McKee has been a long advocate of an extended learning day and credits a longer learning day for the success of the Blackstone Valley Academy, even though a high percentage of students come from non-English speaking homes and poverty.

"I do believe education is a community affair," said McKee. The town as a "very active partner" is consistent, he says, with the Education Declaration that school and town leaders signed in 2012.

Supt. Phil Thornton said he has no complaints about the town's control of the purse strings on this project.

"I'll take the money any way I can get it," he told The Breeze. "I'm always happy to get money."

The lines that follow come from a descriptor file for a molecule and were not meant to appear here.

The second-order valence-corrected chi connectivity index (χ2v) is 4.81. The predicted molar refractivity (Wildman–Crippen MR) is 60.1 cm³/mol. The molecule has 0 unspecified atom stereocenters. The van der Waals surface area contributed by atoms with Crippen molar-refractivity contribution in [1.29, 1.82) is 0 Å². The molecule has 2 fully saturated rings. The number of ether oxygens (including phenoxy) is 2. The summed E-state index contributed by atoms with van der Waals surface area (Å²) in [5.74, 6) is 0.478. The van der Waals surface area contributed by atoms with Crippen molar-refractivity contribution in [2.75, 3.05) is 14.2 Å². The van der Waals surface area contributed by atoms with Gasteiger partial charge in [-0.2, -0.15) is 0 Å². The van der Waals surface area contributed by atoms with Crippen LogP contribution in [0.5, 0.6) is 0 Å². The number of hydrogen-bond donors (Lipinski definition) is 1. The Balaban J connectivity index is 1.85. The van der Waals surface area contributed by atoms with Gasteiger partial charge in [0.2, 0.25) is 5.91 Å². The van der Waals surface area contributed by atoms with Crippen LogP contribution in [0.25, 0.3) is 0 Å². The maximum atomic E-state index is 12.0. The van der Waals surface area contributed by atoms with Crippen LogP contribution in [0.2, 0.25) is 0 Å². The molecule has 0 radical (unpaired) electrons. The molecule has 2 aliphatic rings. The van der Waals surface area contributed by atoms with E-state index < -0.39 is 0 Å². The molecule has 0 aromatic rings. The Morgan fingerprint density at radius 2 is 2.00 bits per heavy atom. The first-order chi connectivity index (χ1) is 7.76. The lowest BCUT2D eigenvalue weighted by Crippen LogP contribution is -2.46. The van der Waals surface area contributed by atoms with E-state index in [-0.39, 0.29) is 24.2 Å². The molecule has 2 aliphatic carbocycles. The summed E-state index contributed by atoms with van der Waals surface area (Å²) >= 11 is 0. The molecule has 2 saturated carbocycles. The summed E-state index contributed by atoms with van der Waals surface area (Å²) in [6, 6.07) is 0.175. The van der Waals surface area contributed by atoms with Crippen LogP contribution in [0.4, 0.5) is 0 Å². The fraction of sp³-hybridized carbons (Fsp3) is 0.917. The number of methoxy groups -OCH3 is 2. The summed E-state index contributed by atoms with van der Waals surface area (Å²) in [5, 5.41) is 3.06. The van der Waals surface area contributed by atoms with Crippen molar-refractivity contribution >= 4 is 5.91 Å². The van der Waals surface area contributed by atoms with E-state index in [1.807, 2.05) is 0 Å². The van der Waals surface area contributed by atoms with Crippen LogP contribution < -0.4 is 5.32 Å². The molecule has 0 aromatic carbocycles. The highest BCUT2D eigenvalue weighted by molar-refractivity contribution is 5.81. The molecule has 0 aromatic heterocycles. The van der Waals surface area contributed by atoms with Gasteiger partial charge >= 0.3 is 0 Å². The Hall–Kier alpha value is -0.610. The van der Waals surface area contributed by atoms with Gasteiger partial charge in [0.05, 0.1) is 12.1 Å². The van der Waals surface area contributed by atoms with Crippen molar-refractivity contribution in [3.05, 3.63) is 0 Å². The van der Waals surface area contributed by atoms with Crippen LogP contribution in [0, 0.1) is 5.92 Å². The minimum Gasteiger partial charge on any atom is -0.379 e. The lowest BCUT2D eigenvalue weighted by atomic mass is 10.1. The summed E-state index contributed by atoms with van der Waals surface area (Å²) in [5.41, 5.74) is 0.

This new program, 100% funded by Cumberland tax payers, will not only provide “workshops” for PARENTS of 37 families, but will also completely fund a “media center” , purportedly to provide resources “not available at home”, open ONLY to them BEFORE and AFTER school?? First of all, WHO KNOWS what resources are available to these families at home? Furthermore, what equipment will this “media center” be offering that the PUBLIC LIBRARY doesn’t already? My guess would be that, if these families are not using the “media resources” at the library, then they will probably not use them at the school either. Has anyone given thought to WHO will be responsible for this new “media center”? Has a security plan been formulated? We only have to go back a few years to remember the THOUSANDS OF DOLLARS of equipment that disappeared from CHS. HOW MUCH WILL SECURITY COST? Will school personnel be monitoring these parent “workshops” and this “media center”? If yes, then will they be VOLUNTEERING THEIR TIME? My guess is that they will not be. HOW MUCH WILL IT COST TO STAFF THESE PROGRAMS AND MONITOR THE FACILITIES? Has the cost for the additional utilities been figured in to the cost of these new programs? Once again, it appears that money was approved before anyone knew what was required! And to be honest, I have never understood the reasoning behind trying to enhance the educational experience for those who show no initiative to do better on their own. I mean, shouldn’t the PRIMARY effort be to inspire those students (and parents) who have shown a propensity to excel? Shouldn’t we be trying to make our BEST students better, rather than ignoring them in favor of supporting the students that appear to be the least motivated to learn. This has been the approach of public education for as long as I can remember…and it makes no sense to me. “Parents of high-achieving students set higher standards for the children's education activities than parent of low-achieving students, say the educators.” WOW! WHAT A REVELATION! So, if I read between the lines, apparently the Cumberland school department is going to be offering a FREE before (AND AFTER!) school PARENTING CLASS, complete with free internet access! When exactly did it become the responsibility of the town’s tax payers to fund extracurricular school programs aimed at teaching parents? Maybe the first order of business should be to teach the kids in class during school hours, instead of funding new programs aimed at their apathetic parents? Has anyone thought this through? I didn't think so...